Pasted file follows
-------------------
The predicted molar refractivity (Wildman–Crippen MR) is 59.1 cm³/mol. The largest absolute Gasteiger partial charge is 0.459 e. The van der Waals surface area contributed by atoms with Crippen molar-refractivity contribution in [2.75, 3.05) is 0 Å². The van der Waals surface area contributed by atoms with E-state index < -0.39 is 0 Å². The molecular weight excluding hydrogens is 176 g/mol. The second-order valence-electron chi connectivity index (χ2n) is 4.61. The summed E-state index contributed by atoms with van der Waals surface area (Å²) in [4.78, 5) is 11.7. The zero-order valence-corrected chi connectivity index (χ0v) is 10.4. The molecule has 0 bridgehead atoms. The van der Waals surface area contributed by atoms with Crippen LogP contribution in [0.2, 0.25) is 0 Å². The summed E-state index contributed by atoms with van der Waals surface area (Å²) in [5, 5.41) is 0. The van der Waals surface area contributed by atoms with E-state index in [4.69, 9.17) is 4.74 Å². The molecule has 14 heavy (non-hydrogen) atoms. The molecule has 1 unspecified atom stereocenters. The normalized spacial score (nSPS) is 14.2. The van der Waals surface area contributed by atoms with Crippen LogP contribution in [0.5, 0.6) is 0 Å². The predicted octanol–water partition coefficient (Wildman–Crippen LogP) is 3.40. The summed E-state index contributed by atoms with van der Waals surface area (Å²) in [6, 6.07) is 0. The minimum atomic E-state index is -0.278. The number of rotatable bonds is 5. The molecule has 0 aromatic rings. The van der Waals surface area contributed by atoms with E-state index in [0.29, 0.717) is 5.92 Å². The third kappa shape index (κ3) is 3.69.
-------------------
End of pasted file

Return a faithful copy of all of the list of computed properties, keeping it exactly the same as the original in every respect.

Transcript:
The predicted molar refractivity (Wildman–Crippen MR) is 59.1 cm³/mol. The largest absolute Gasteiger partial charge is 0.459 e. The van der Waals surface area contributed by atoms with Crippen molar-refractivity contribution in [2.75, 3.05) is 0 Å². The van der Waals surface area contributed by atoms with E-state index < -0.39 is 0 Å². The molecular weight excluding hydrogens is 176 g/mol. The second-order valence-electron chi connectivity index (χ2n) is 4.61. The summed E-state index contributed by atoms with van der Waals surface area (Å²) in [4.78, 5) is 11.7. The zero-order valence-corrected chi connectivity index (χ0v) is 10.4. The molecule has 0 bridgehead atoms. The van der Waals surface area contributed by atoms with Crippen LogP contribution in [0.2, 0.25) is 0 Å². The summed E-state index contributed by atoms with van der Waals surface area (Å²) in [5, 5.41) is 0. The van der Waals surface area contributed by atoms with E-state index in [4.69, 9.17) is 4.74 Å². The molecule has 14 heavy (non-hydrogen) atoms. The molecule has 1 unspecified atom stereocenters. The normalized spacial score (nSPS) is 14.2. The van der Waals surface area contributed by atoms with Crippen LogP contribution in [0.5, 0.6) is 0 Å². The predicted octanol–water partition coefficient (Wildman–Crippen LogP) is 3.40. The summed E-state index contributed by atoms with van der Waals surface area (Å²) in [6, 6.07) is 0. The minimum atomic E-state index is -0.278. The number of rotatable bonds is 5. The molecule has 0 aromatic rings. The van der Waals surface area contributed by atoms with E-state index in [0.29, 0.717) is 5.92 Å². The third kappa shape index (κ3) is 3.69.